live load

In by Mark Goodman

Loads produced by use and occupancy of a building or other structure, not including construction or environmental loads, such as wind load, snow load, ice load, rain load, seismic load, or dead load.

Merriam-Webster Online Dictionary
live load (noun)
the load to which a structure is subjected in addition to its own weight
live load (Wikipedia)

Structural loads or actions are forces, deformations, or accelerations applied to a structure or its components.

Loads cause stresses, deformations, and displacements in structures. Assessment of their effects is carried out by the methods of structural analysis. Excess load or overloading may cause structural failure, and hence such possibility should be either considered in the design or strictly controlled.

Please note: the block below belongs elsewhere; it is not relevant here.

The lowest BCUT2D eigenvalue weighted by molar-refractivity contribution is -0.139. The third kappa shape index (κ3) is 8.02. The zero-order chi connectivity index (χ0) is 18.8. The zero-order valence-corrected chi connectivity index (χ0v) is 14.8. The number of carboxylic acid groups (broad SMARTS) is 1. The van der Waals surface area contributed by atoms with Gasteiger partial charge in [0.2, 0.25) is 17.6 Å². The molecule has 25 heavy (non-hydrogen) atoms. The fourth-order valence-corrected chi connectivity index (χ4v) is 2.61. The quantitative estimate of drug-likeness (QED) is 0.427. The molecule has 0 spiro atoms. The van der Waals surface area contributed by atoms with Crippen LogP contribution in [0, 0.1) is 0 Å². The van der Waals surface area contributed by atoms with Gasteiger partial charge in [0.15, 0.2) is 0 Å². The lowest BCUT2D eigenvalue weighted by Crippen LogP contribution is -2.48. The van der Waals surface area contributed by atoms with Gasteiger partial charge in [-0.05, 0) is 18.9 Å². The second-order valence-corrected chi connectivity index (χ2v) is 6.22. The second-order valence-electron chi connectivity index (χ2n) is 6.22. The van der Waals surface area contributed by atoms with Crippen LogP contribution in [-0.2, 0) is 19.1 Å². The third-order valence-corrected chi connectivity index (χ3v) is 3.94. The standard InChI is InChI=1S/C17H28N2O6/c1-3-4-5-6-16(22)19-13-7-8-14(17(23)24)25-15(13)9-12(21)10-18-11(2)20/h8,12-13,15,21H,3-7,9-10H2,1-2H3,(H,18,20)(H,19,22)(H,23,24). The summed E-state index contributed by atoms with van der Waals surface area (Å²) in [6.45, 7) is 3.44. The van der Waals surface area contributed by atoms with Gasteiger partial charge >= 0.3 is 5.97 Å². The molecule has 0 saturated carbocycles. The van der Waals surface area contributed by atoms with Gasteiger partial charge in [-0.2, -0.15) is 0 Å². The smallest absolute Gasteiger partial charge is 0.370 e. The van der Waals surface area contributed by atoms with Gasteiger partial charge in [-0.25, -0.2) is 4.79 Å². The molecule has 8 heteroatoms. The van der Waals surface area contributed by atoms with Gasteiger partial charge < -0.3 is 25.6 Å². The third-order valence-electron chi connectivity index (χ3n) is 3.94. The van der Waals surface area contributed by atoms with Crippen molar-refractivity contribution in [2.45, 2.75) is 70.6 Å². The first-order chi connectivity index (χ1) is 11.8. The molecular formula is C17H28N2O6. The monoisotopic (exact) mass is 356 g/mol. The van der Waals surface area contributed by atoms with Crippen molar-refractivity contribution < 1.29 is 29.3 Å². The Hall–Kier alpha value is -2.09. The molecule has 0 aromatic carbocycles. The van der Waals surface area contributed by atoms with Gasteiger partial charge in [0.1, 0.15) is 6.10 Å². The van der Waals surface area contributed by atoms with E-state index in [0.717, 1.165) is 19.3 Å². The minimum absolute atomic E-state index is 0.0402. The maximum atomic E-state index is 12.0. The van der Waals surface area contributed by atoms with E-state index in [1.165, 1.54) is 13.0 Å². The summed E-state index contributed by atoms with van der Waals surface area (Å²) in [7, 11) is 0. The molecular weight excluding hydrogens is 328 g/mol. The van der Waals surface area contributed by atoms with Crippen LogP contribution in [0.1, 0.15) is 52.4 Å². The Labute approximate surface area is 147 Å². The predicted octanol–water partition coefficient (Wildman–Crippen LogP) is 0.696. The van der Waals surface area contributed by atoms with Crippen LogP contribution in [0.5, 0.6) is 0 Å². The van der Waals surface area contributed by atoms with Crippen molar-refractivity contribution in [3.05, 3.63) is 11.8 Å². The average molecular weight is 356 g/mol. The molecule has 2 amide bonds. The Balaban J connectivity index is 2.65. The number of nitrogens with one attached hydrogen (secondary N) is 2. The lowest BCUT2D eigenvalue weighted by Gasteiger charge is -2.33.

Mechanical structures, such as aircraft, satellites, rockets, space stations, ships, and submarines, have their own particular structural loads and actions.

Engineers often evaluate structural loads based upon published regulations, contracts, or specifications. Accepted technical standards are used for acceptance testing and inspection.

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